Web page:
24:3 (2009:09) 24th Conference: Vision Session: Peter Morville

September 3, 2009 at 11:55 am | Posted in Conference Reports, Vision Sessions | Leave a comment

VISION SESSION

Ambient Findability: Libraries, Serials, and the Internet of Things
Peter Morville, Semantic Studios
Reported by Kelly Smith

Peter Morville, president of Semantic Studios, gave the opening address of the conference.  His presentation slides can be viewed at: http://semanticstudios.com/nasig.pdf.  He began his presentation by offering a definition, actually several definitions, of information architecture taken from his book, co-authored with Louis Rosenfeld, Information Architecture for the World Wide Web, O’Reilly Media, Inc., 3rd edition, 2009.

200909morville

Peter Morville

Information architecture is:

  • The structural design of shared information environments.
  • The combination of organization, labeling, search, and navigation systems in websites and intranets.
  • The art and science of shaping information products and experiences to support usability and findability.
  • An emerging discipline and community of practice focused on bringing principles of design and architecture to the digital landscape.

Morville stressed that for librarians, there is a responsibility to educate clients about what librarians do.  To achieve this, he suggested four goals to keep in mind when designing our library websites:

  • Offer multiple ways to find the same information.
  • Do everything you can to “bubble up” information to the surface.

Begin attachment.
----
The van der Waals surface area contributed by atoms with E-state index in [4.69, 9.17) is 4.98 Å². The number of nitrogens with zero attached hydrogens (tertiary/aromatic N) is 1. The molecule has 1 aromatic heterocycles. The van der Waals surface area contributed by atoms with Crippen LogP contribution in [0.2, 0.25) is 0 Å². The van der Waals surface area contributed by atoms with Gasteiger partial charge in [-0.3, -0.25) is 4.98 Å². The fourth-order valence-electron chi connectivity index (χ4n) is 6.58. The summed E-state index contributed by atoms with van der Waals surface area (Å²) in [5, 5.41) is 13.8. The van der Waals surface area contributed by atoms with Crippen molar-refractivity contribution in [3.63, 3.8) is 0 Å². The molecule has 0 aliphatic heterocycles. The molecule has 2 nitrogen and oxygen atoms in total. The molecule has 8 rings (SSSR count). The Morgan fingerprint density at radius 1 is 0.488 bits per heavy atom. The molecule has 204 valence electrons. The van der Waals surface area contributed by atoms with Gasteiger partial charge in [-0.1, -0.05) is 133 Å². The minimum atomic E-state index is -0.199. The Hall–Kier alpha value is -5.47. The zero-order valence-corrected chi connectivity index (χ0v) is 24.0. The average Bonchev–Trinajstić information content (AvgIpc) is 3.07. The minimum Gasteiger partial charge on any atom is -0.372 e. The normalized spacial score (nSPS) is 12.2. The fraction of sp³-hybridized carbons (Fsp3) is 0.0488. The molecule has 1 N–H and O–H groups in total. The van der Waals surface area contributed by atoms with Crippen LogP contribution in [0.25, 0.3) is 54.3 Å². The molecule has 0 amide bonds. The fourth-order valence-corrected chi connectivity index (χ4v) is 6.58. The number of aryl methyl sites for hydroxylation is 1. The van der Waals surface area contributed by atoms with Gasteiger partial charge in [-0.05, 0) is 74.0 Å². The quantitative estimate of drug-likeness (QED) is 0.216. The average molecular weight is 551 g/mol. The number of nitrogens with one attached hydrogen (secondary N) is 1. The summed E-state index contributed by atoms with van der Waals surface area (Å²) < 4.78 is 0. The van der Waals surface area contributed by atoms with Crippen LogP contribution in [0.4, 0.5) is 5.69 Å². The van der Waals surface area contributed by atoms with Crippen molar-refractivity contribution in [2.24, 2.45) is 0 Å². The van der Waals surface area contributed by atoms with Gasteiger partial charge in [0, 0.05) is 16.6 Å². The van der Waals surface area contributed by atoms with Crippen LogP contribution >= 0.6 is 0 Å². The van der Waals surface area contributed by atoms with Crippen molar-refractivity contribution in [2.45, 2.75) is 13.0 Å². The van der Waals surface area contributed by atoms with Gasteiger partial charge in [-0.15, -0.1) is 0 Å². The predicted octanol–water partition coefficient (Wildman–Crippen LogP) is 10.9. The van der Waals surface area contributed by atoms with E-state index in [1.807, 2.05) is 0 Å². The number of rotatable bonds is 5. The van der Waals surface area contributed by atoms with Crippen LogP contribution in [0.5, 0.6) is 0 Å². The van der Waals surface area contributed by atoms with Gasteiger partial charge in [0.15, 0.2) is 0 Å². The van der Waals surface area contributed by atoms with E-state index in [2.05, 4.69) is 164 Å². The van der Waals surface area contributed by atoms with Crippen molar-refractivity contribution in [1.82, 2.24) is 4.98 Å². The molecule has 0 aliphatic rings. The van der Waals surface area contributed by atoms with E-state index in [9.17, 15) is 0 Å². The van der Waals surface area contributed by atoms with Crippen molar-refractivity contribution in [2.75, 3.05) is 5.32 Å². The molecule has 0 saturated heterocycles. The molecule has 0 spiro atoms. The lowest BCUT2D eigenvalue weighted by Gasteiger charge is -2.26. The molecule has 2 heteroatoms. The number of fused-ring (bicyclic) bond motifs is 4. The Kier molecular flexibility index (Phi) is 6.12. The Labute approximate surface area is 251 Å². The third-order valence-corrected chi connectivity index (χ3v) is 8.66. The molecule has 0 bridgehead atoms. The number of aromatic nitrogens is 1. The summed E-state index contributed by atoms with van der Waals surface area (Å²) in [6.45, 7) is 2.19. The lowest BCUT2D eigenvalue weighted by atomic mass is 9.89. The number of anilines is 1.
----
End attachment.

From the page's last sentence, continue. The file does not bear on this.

• Design with purpose and audience in mind.
  • Strive for the “user experience honeycomb.”

200909honeycomb

He also suggested three questions to ask ourselves:

  • Can our users find our website?
  • Can our users find information in our website?
  • Can our users find information despite our website?

Our ultimate goal in the future is “ambient findability,” or, “the ability to find anyone or anything from anywhere at any time.”  According to Morville, “perfect findability is not attainable” given the massive amounts of information online, but librarians need to “create bigger needles” by finding ways to leverage our metadata and by reducing out-dated content.

Searching will still be the key in the future, but librarians need to stop trying to get people to do Boolean searching and focus on simpler ways to do complex searches.  One example of this is “pearl growing”: finding a relevant result and using its metadata to find related results.  Other examples include “faceted navigation,“ “best bets,” “auto-suggest,” and contextual search.  Librarians also need to improve metasearch capabilities; incorporate social tagging in the metadata; and offer more tools for finding music, images, video, and “other non-text formats.”

Sprinkled throughout Morville’s presentation were suggested readings.  These included:

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